But we will also need to address the “limits of the state”. We must realize that society cannot take responsibility for everything that can go wrong in our lives. We must relearn to accept a dose of fatality and to continue to underline and promote the individual responsibility of each citizen. A new consensus on what are the essential roles of the state must be found. Funding should go primary (exclusively?) to those roles. In my opinion those roles are Education, Public Health, Solidarity (Social Security), Infrastructure, Safety (Defence and Public Order) and External relations.
That will require tremendous political courage and leadership. Courage and leadership that are now lacking. But the current crisis may be a catalyst for new leadership.
In the meantime, the question of future funding should not be a reason to wait for launching the new (economic) vision. Support for strong action now must be found by reaffirming the broad, essential mission of the EU (“reselling Europe”).
Europe, more than a “common market”.
“Europe” is still one of the positive forces for change. But the EU needs to reassert itself towards its citizens, with the help of its 27 constituting governments.
This by showing a new ambition in the following areas:
– The Green Deal.
The commission’s Green Deal is a way of giving a clear direction to the various existing competencies of the EU and thus making them sellable. A good basis for the necessary “Marshall Plan” to relaunch the European economies, in North and South after the Corona crisis.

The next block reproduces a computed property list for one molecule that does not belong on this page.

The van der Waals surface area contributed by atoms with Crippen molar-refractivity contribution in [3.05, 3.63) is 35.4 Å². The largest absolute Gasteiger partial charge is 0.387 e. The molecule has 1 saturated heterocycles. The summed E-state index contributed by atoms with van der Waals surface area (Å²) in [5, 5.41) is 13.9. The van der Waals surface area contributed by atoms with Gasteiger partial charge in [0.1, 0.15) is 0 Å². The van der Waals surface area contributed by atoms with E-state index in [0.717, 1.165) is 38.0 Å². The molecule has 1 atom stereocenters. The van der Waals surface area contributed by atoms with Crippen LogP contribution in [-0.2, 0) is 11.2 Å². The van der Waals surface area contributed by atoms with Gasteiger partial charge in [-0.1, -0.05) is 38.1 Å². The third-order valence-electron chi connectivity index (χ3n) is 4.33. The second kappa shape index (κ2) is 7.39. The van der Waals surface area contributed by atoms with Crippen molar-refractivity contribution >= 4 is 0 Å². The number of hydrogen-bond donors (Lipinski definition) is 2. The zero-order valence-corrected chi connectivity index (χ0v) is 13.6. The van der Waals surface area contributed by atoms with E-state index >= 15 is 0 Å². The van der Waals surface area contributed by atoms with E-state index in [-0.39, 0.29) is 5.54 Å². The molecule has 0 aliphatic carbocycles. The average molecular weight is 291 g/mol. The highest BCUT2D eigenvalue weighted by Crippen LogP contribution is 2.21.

Also, the basis for shaping the necessary solidarity within Europe and thus cutting the stride to the populists. We are not going to surpass the US or Asia economically. Europe only accounts for 17% of the world economy. But by making Europe strong in sustainable technology, a sector that will become particularly important for the future, we can maintain our position among the other superpowers, while at the same time creating pride again in Europe
By focusing on Europe as the fertile ground for a new way of life, with nature and man on the same level, not with man above the rest of nature, we can create a positive circle in which human well-being is central.
Europe must firmly promote a number of fundamental values. These values do not have to be reinvented; they are laid down in several treaties such as
- The European Convention on Human Rights
- The Paris Climate Agreement
- The refugee treaty
European values also include the belief in the usefulness of multilateral organizations such as the United Nations, the WHO, … The functioning of these organizations is often sub-optimal, but they play an essential role in the development of international solidarity. So, it is better to criticize and to foment change from the inside than to withdraw from them.
Europe is the strongest defender of the laborious but necessary international partnerships and agreements, and the only true defender of the “human rights charter.”